2nd April 2019

Lunatics, asylums and the EU27

MARKET CLOSE:
iTraxx Main

62.8bp, +0.5bp

iTraxx X-Over

258.8bp, +0.1bp

🇩🇪 10 Yr Bund

-0.05%, -2bp

iBoxx Corp IG

B+136.6bp, -0.6bp

iBoxx Corp HY

B+xxxbp, -+xbp

🇺🇸 10 Yr US T-Bond

2.49%, unchanged

🇬🇧 FTSE 100 [wp_live_scraper id=”17″], [wp_live_scraper id=”24″] 🇩🇪 DAX [wp_live_scraper id=”19″], [wp_live_scraper id=”25″] 🇺🇸 S&P 500 [wp_live_scraper id=”21″], [wp_live_scraper id=”26″]

Surely, it really IS that simple…

The market seemed like it was treading water, shell-shocked in a sense by the overnight news that Westminster failed to agree a single majority on the Brexit-related indicative votes. A deal can still happen – if the EU cedes on the Withdrawal Agreement and we all work together over the implementation period to work out a solution to the border issue. Like reasonable adults and friends with a purpose. Otherwise, it’s no-deal, a general election or a fourth vote on the existing deal. Alas, we’re back at square one. We did manage a risk-on session and credit primary was busy with a good handful of deals which were again very well received. With most deals performing well on the break (90%+ deals this year tighter), the market’s confidence is high and borrowers might be best advised to make hay.

Including Tuesday’s offerings, the IG non-financial deal total for the year comes in at €89bn from 107 individual tranches (average size €830m per tranche). That compares with €55bn in the corresponding period last year from 74 tranches (average €743m), leaving the current run rate on course to reach somewhere in the region of €250bn for the full year’s total.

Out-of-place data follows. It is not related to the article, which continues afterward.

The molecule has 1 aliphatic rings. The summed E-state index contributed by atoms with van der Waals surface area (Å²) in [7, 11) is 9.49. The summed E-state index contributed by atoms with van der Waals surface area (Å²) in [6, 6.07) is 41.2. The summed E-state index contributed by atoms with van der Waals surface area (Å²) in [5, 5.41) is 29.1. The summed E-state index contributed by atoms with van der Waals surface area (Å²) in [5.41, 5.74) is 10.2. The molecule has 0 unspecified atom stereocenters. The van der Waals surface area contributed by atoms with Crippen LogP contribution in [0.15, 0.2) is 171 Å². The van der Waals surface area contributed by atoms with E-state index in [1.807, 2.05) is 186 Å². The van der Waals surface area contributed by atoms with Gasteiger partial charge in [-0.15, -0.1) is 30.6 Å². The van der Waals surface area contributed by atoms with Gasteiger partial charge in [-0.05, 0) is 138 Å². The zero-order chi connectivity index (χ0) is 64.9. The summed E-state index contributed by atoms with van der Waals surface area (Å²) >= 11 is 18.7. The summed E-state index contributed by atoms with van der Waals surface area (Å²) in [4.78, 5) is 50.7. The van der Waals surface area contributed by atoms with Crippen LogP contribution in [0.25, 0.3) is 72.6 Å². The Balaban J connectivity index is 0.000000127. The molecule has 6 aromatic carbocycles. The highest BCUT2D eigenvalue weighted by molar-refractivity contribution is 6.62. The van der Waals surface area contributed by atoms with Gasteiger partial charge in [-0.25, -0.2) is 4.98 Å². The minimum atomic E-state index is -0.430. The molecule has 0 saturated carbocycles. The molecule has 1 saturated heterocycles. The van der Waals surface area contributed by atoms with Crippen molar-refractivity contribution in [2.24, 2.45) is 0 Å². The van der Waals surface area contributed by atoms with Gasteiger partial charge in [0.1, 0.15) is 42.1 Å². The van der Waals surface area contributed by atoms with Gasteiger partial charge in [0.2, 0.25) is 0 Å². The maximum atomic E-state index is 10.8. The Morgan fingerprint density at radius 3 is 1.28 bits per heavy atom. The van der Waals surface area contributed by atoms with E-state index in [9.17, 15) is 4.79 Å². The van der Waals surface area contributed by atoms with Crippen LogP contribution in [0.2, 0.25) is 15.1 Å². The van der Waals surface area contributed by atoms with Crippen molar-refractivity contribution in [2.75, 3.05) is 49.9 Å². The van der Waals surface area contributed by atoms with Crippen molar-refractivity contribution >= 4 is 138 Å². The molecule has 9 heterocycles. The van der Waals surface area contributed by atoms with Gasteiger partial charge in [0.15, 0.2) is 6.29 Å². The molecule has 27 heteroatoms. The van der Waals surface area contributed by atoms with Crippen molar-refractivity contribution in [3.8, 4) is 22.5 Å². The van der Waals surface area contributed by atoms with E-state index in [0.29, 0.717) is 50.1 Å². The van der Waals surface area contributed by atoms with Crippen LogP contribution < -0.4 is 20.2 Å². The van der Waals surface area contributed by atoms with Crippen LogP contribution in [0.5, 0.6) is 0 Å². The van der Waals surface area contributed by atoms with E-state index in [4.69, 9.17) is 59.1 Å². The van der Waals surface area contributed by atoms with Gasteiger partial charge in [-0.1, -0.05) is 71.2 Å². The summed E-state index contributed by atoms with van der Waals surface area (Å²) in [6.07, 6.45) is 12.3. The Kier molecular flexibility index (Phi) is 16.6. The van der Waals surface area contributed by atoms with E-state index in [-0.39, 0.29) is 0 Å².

The high yield market hasn’t at any stage threatened to break out of its issuance malaise and come up with just €11.5bn of issuance so far this year, versus €19bn for the same period in 2018. There has been scant sign of late that we might start to see some thawing in this market, but the borrowers on the tapes are those which typically would attract an IG crowd (Volvo, Elis SA and the LafargeHolcim hybrid).

There is some hope there that supply weakness has helped to prop secondary in this market, just as we might think it ought to be under some pressure as the macroeconomic storm clouds gather. Spread have tightened by 100bp (!) this year and total returns are up at a massive 5.75% year to date. Who needs a better functioning primary market?


Primary still churning out the deals

Verizon was the headline deal of the day. The US telecom giant issued €1.25bn in an 8-year at midswaps+63bp which was 17bp inside the opening guidance and took a further €1.25bn in an 11-year offering priced at midswaps+75bp which was 25bp inside the opening talk. They also issued £500m in the sterling market in a 12-year maturity at G+143bp (-17bp versus IPT).

The other IG non-financial borrower was ABB, which gave investors the opportunity to park up some cash in short-dated cash, as they took €1bn in a 1.5-year floater format costing Euribor+18bp (-12bp versus IPT, books in excess of €2.5bn).